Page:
As I head off to a rally for Trayvon Martin, I notice a column by Bob Koehler in which he says the unpaid work of slaves in the United States is now estimated at $1.4 trillion. Oddly, that’s not terribly far from the $1.2 trillion or so, possibly more now, that we spend each year preparing for and fighting wars. If we abolished war we could perhaps afford to compensate descendants of those victimized by slavery. If we abolished prisons, we’d have at least another $100 billion. And, of course, we’d have all those savings again the next year and the next year and the next year.
I wrote a review recently of a film called Copperhead, and I brought up the idea of compensated emancipation. Wouldn’t it have been wiser, I asked, to have compensated the slave owners than to have fought the Civil War. Since then, a number of readers have been sending me information on the extent to which compensated emancipation was discussed, proposed, or attempted — some of which I was unaware of.
I want to try to make this point clearly if I can. When I say that slave owners and everybody else would have been better off with compensated emancipation than with war, I don’t mean that they agreed with this at the time. I don’t even mean that they agreed in retrospect, after the war — although many very well might have. I mean that they would have been better off as we see things — obviously better off, with less dying and suffering and burning and looting and bitter resentment left behind for decades to come. That compensated emancipation was proposed in various ways and rejected doesn’t contradict this point.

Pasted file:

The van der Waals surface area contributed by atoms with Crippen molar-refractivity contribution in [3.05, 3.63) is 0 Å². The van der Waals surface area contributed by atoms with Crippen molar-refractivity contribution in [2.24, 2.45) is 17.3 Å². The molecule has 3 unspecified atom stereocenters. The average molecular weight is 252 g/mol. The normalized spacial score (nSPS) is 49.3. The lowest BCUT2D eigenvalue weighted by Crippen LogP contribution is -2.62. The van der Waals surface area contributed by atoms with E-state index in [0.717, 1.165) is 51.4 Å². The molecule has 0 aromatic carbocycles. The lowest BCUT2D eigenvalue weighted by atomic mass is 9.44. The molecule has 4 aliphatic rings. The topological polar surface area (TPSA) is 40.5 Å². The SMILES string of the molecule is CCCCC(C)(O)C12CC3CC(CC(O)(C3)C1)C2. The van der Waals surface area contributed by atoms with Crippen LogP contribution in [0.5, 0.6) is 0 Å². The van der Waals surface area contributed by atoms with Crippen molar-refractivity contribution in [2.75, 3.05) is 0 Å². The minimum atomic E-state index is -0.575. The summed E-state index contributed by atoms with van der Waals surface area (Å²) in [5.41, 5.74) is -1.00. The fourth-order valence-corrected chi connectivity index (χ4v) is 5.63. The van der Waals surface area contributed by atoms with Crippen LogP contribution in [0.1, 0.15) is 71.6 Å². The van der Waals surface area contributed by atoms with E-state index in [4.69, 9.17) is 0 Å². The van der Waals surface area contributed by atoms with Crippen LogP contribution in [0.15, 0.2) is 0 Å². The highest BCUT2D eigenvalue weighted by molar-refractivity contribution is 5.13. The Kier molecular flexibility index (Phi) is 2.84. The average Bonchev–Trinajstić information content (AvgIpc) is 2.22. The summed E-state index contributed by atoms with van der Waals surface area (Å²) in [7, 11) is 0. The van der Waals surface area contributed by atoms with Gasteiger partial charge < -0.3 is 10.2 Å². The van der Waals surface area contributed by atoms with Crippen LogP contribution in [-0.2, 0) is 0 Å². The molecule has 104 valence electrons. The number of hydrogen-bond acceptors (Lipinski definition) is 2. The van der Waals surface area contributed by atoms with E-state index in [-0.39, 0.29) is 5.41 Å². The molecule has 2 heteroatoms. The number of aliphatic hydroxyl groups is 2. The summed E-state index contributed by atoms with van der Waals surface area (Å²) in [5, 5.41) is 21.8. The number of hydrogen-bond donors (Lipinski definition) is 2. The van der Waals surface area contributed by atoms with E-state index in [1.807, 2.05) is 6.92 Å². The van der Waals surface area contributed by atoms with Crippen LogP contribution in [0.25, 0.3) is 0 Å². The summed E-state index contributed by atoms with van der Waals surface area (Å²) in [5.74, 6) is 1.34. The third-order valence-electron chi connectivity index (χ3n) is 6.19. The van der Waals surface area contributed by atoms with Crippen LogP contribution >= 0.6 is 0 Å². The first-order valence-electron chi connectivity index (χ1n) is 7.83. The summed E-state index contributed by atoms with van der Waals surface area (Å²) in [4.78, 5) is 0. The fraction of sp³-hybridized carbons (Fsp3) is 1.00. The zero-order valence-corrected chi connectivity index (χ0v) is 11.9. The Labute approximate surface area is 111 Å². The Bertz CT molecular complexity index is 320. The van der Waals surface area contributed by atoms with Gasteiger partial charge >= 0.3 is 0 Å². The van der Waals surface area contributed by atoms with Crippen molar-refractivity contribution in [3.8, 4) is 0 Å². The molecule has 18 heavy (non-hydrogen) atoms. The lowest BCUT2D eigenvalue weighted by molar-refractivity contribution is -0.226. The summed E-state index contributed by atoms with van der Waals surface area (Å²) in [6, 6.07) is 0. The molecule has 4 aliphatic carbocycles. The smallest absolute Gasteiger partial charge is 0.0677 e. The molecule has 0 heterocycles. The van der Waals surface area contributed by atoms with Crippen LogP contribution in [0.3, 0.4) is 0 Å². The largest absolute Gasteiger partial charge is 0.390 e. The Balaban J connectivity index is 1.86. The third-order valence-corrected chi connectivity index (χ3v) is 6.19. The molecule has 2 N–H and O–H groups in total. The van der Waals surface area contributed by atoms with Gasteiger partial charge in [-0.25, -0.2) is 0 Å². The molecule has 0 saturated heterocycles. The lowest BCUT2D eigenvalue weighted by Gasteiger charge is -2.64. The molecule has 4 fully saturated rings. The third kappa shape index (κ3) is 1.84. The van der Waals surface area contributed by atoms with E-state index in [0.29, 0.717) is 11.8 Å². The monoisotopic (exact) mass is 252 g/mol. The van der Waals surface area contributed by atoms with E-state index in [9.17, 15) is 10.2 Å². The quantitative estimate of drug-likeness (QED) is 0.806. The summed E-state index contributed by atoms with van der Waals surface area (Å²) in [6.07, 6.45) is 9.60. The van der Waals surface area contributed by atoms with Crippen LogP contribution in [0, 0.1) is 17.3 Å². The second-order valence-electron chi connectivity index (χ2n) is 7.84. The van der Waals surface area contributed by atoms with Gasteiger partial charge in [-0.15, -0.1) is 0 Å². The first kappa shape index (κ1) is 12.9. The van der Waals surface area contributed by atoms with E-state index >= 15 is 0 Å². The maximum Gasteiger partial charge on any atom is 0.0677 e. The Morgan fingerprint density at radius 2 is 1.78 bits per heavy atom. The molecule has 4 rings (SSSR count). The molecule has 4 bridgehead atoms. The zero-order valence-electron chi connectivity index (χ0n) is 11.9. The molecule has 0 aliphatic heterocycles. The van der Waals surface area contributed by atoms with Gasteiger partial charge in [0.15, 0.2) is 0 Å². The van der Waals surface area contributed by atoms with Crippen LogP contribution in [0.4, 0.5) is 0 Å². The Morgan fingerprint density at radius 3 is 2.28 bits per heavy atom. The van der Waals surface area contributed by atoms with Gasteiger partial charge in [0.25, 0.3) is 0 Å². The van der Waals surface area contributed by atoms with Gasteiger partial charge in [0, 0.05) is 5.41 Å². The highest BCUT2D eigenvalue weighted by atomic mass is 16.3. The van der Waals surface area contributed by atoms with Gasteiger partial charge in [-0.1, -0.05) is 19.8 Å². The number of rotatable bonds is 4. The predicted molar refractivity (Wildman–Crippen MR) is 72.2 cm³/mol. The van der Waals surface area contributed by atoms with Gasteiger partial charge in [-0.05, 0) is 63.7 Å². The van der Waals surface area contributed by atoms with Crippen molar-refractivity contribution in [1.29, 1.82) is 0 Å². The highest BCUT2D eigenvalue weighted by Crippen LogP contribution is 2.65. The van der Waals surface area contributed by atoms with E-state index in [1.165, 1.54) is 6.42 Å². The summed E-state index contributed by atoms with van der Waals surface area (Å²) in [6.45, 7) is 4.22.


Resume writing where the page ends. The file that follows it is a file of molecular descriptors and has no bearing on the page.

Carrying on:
In Washington, D.C., compensated emancipation was enacted by the federal government, and it worked. It is the focus of an annual celebration on April 16th to this day in our nation’s capital. Congressman Abraham Lincoln had introduced a bill for compensated emancipation in Washington, D.C., in 1849. Such a bill was not passed until 1862, when President Lincoln signed it. The terms were of course outrageous. Slave owners were not punished but rewarded with $300 per freed person. And those freed persons were given $100, but only if they agreed to leave the country. But this was an alternative to something far worse: five years of hellish war. And it was an alternative that had worked in British colonies, Denmark, France, the Netherlands, most of South America and the Caribbean, and would go on to work well in Brazil and Cuba.
President Lincoln seems to have made a big push for compensated emancipation only once the war had begun and the war fever long since taken hold. Racism and ignorance might have required that those freed leave the country — an enormous injustice that would have had to be weighed against the injustice of war. But the governments of the border states and the rebel states rejected compensated emancipation, opting instead for ongoing war. The Delaware legislature came close to passage, but failed. Once again, my contention is not that they didn’t do this, but that they shouldn’t have — and even more so that we shouldn’t make a similar decision in the future. If we decide to abolish prisons or address global warming or make any other big change, we shouldn’t kill each other in large numbers first. And if we do, we shouldn’t claim that we had to.